Perhaps this thread should be laid to rest but I'm uneasy because I don't see that the case has been made yet for including RAW mode in the G7.
I don't think anyone here is arguing that RAW mode does not provide an opportunity for some
degree of improvement. At least I'm not.
To recap, is there any good reason to suppose that RAW support in a P&S camera can provide a greater percentage improvement than can be achieved in a DSLR with its significantly greater dynamic range?
Both Jonathan Wienke and John Sheehy initially implied that it can, claiming a whole stop of dynamic range improvement.
I questioned this. Jonathan did some comparisons, then claimed a 2/3rds stop DR improvement for his Olympus SP-350. Unfortunately, he made the comparison with in-camera contrast settings at zero on a scale of -5 to +5. If those contrast setting on the Olympus are not just for show, it's almost certain that the DR improvement will be less
than 2/3rds of a stop, perhaps much less.
If it's not much less, then the question still arises. Why the greater percentage improvement, than with a DSLR? If we make an assumption that the DR of a 5D is 7 stops, then the DR improvement using RAW converted in ACR, according to my own experiments, is around 10% (ie. around 0.7 stops. Maybe 0.8 stops, but less than 1 stop).
If we make an assumption that the DR of the G7 is 3 stops (by the same standards we have used to describe the DR of the 5D as being 7 stops
) then we could expect a DR improvement in the G7, using a RAW image, of 3/7ths of 0.8 stops = 0.34 stops, close enough to 1/3rd of a stop.
If this is true, then Jonathan has overstated his case, as indeed Michael might also have in this quote from his latest article - "It's not the Camera, it's the Photographer - Right?"
In this case, adequate for the job. But, not ideal, The Canon G7 doesn't shoot raw, and therefore only 8 bit JPGs. The JPG part wasn't that big an issue in this case, but the 8 bit file was found to be a real problem when I tried to enhance the separation between the rays of light and the shadows. It kept posterizing. (If anyone tells you that in-camera jpgs are sufficient, tell them to go to the back of the class. That's where they'll find the Canon marketing and engineering people who decided that this fine camera didn't need raw).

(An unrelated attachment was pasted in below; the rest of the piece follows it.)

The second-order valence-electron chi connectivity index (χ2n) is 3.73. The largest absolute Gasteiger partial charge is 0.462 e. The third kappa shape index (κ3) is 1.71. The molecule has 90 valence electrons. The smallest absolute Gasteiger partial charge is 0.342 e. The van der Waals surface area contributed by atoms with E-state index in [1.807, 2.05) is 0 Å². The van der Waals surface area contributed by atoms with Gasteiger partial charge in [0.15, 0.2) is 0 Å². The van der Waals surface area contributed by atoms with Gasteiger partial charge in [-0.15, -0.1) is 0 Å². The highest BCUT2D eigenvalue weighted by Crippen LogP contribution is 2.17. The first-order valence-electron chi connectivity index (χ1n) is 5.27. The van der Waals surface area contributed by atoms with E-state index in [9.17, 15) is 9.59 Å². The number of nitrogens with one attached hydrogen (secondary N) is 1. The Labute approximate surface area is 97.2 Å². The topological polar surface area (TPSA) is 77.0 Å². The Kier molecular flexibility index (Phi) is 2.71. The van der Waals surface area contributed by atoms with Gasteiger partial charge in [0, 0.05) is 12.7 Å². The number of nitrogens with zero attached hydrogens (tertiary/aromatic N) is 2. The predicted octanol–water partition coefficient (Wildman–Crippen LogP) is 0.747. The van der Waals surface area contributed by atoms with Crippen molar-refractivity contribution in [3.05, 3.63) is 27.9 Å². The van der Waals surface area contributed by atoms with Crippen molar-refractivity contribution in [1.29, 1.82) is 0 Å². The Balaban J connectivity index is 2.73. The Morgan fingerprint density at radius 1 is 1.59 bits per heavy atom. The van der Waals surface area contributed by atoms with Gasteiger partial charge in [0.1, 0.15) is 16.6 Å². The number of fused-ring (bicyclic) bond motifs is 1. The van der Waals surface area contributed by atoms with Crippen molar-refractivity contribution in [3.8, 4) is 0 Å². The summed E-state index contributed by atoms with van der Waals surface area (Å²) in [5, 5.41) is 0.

Now I'm not sure what bit depth is used in the G7, but it's probably less than the 12 bits used in Canon DSLRs and I can't help wondering if Michael is making the same mistake of attributing the 'magic bullet' cure to all RAW processing.
In other words, because a certain degree or level of posterization, visible on a high quality monitor, can be completely fixed by shooting in RAW mode with a DSLR and converting from 12 bit to 16 bits, it does not follow that the same degree of posterization from a tiny P&S camera could be completley fixed if such a camera also offered a RAW mode.
It's reasonable to suppose there would be some
improvement but perhaps not enough to fix the problem. One could also argue that any improvement, however small, is better than no improvement. That's true. But how much time, effort and expense is that small improvement worth, both from the perspective of the end user as well as the manufacturer? That's the real question.
Canon have said essentially, it's not worth bothering with. Jonathan has said it is, but seems to have been under a misapprehension all along that he's been getting a whole stop of DR improvement using RAW mode with his SP-350 (which has a 10 second delay between shots.)
He's also tried to demonstrate the superior WB results from RAW, but again it seems the RAW image is only very marginally superior when one works on the jpeg image.
As I said, the issue does not seem resolved yet.